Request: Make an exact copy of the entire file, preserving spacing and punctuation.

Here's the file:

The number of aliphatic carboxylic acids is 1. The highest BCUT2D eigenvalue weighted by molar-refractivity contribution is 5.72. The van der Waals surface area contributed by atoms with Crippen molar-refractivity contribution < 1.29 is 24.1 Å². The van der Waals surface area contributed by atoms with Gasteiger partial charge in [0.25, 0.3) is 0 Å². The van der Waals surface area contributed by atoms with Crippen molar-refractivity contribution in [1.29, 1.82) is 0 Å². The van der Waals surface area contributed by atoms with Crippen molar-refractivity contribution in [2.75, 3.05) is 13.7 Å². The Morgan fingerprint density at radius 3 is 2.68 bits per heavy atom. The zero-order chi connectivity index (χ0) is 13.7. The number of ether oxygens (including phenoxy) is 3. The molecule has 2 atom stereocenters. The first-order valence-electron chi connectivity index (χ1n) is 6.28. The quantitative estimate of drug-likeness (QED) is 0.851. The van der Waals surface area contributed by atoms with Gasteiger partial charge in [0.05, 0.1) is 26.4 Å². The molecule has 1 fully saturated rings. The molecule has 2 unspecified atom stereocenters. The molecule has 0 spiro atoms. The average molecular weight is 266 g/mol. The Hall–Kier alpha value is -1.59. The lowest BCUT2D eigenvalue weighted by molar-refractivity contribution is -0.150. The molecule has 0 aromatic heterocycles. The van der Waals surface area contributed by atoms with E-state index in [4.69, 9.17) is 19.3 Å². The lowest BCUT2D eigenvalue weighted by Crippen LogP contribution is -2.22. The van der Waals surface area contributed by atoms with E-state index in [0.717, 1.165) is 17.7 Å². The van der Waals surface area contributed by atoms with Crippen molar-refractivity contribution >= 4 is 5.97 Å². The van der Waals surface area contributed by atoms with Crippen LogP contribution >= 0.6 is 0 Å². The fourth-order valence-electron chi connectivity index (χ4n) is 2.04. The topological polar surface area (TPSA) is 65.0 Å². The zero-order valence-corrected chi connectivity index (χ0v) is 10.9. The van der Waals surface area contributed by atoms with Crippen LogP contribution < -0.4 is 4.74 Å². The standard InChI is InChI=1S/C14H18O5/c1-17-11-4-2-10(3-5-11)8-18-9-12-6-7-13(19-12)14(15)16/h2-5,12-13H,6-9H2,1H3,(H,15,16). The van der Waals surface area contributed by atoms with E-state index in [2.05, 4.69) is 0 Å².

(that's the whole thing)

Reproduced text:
The number of aliphatic carboxylic acids is 1. The highest BCUT2D eigenvalue weighted by molar-refractivity contribution is 5.72. The van der Waals surface area contributed by atoms with Crippen molar-refractivity contribution < 1.29 is 24.1 Å². The van der Waals surface area contributed by atoms with Gasteiger partial charge in [0.25, 0.3) is 0 Å². The van der Waals surface area contributed by atoms with Crippen molar-refractivity contribution in [1.29, 1.82) is 0 Å². The van der Waals surface area contributed by atoms with Crippen molar-refractivity contribution in [2.75, 3.05) is 13.7 Å². The Morgan fingerprint density at radius 3 is 2.68 bits per heavy atom. The zero-order chi connectivity index (χ0) is 13.7. The number of ether oxygens (including phenoxy) is 3. The molecule has 2 atom stereocenters. The first-order valence-electron chi connectivity index (χ1n) is 6.28. The quantitative estimate of drug-likeness (QED) is 0.851. The van der Waals surface area contributed by atoms with Gasteiger partial charge in [0.05, 0.1) is 26.4 Å². The molecule has 1 fully saturated rings. The molecule has 2 unspecified atom stereocenters. The molecule has 0 spiro atoms. The average molecular weight is 266 g/mol. The Hall–Kier alpha value is -1.59. The lowest BCUT2D eigenvalue weighted by molar-refractivity contribution is -0.150. The molecule has 0 aromatic heterocycles. The van der Waals surface area contributed by atoms with E-state index in [4.69, 9.17) is 19.3 Å². The lowest BCUT2D eigenvalue weighted by Crippen LogP contribution is -2.22. The van der Waals surface area contributed by atoms with E-state index in [0.717, 1.165) is 17.7 Å². The van der Waals surface area contributed by atoms with Crippen molar-refractivity contribution >= 4 is 5.97 Å². The van der Waals surface area contributed by atoms with Crippen LogP contribution >= 0.6 is 0 Å². The fourth-order valence-electron chi connectivity index (χ4n) is 2.04. The topological polar surface area (TPSA) is 65.0 Å². The zero-order valence-corrected chi connectivity index (χ0v) is 10.9. The van der Waals surface area contributed by atoms with Crippen LogP contribution < -0.4 is 4.74 Å². The standard InChI is InChI=1S/C14H18O5/c1-17-11-4-2-10(3-5-11)8-18-9-12-6-7-13(19-12)14(15)16/h2-5,12-13H,6-9H2,1H3,(H,15,16). The van der Waals surface area contributed by atoms with E-state index in [2.05, 4.69) is 0 Å².